Candace Pert, Ph.D.
June 26, 1946 – Sept. 12, 2013
On a Friday evening in 1973 Candace Pert, a pharmacology graduate assistant at John Hopkins University, crept into the university lab of her supervisor, neuroscientist Sol Snyder, and injected morphine tagged with a radioactive tracer into the brain tissue of a mouse.
Within a couple days she realized she’d identified the first opiate receptor in the brain, the cellular bonding site for endorphins, the body’s natural painkillers, which she called our “underlying mechanism for bliss and bonding.” This breakthrough presaged a sea change in scientific understanding of human internal communication systems, pointing the way toward the information-based model that is now supplanting the long-dominant structuralist viewpoint.
She didn’t get credit for the discovery.
After taking her Ph.D. in 1974 she moved to the National Institutes of Health, where she rose to become head of the brain chemistry department at the NIH’s National Institute of Mental Health. In her work there she went on to identify endorphin receptors throughout the body and to show that a variety of proteins known as peptides (including endorphins) are key “information substances” which can affect our mind, our emotions, our immune system, our digestion and other bodily functions, helping to found a field of science known as psychoneuroimmunology.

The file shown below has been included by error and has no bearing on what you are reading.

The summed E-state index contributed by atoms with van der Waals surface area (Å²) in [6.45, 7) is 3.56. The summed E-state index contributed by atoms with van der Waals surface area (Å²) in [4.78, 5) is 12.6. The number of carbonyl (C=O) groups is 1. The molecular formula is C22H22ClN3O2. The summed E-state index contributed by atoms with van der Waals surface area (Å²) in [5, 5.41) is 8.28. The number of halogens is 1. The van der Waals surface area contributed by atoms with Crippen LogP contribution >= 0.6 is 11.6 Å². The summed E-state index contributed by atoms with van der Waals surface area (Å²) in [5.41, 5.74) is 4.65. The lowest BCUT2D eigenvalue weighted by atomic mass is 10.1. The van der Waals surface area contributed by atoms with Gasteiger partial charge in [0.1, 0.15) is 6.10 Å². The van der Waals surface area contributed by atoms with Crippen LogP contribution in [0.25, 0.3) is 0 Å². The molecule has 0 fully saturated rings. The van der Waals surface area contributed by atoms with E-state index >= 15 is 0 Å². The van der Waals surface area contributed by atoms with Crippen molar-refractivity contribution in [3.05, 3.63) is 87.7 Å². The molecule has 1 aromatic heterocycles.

In 1986, the year before she left the NIH, she and her second husband, Michael Ruff, identified Peptide-T, a substance which they felt had potential as a therapy for people infected with HIV. In 1987 she founded a company to study peptides in more detail, which closed in 1990 after financial backing fell through.
From 1990 to 2006 Candace Pert was a professor in the department of physiology at Georgetown University School of Medicine in Washington, DC. In 2007 she and her husband founded another company, Rapid Pharmaceuticals, to develop new peptide-based drugs and were used in trials in San Francisco for the treatment of AIDS and neuroAIDS.
She also researched the relationship between the nervous and immune systems, developing documentation of a body-wide communication system mediated by peptide molecules and their receptors, which she perceives to be the biochemical basis of emotion and the potential key to many of the most challenging diseases of our time. In 1997 she wrote and published the book Molecules of Emotion. Over the course of her career she published over 250 scientific articles on peptides and their receptors and the role of these neuropeptides in the immune system. She took out a number of patents for modified peptides in the treatment of psoriasis, Alzheimer’s disease, chronic fatigue syndrome, stroke, and head trauma.
She died at home at age 67.